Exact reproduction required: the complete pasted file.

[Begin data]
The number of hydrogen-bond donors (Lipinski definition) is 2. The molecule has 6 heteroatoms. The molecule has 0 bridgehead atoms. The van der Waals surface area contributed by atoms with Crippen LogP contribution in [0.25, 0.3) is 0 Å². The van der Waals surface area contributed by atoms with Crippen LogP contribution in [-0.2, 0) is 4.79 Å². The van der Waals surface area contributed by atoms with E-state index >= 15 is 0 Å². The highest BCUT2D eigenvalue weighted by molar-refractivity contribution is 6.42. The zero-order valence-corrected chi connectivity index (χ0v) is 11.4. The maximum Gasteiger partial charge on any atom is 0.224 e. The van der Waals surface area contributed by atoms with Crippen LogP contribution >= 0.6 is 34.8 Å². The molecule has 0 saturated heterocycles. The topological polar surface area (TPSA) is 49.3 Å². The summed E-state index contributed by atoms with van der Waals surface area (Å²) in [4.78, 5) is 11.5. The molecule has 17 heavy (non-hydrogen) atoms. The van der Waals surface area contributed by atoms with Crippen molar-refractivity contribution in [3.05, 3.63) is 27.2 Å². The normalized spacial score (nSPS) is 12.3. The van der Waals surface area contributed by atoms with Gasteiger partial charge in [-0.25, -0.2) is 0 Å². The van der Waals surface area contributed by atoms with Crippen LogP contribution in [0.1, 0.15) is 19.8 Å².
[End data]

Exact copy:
The number of hydrogen-bond donors (Lipinski definition) is 2. The molecule has 6 heteroatoms. The molecule has 0 bridgehead atoms. The van der Waals surface area contributed by atoms with Crippen LogP contribution in [0.25, 0.3) is 0 Å². The van der Waals surface area contributed by atoms with Crippen LogP contribution in [-0.2, 0) is 4.79 Å². The van der Waals surface area contributed by atoms with E-state index >= 15 is 0 Å². The highest BCUT2D eigenvalue weighted by molar-refractivity contribution is 6.42. The zero-order valence-corrected chi connectivity index (χ0v) is 11.4. The maximum Gasteiger partial charge on any atom is 0.224 e. The van der Waals surface area contributed by atoms with Crippen LogP contribution >= 0.6 is 34.8 Å². The molecule has 0 saturated heterocycles. The topological polar surface area (TPSA) is 49.3 Å². The summed E-state index contributed by atoms with van der Waals surface area (Å²) in [4.78, 5) is 11.5. The molecule has 17 heavy (non-hydrogen) atoms. The van der Waals surface area contributed by atoms with Crippen molar-refractivity contribution in [3.05, 3.63) is 27.2 Å². The normalized spacial score (nSPS) is 12.3. The van der Waals surface area contributed by atoms with Gasteiger partial charge in [-0.25, -0.2) is 0 Å². The van der Waals surface area contributed by atoms with Crippen LogP contribution in [0.1, 0.15) is 19.8 Å².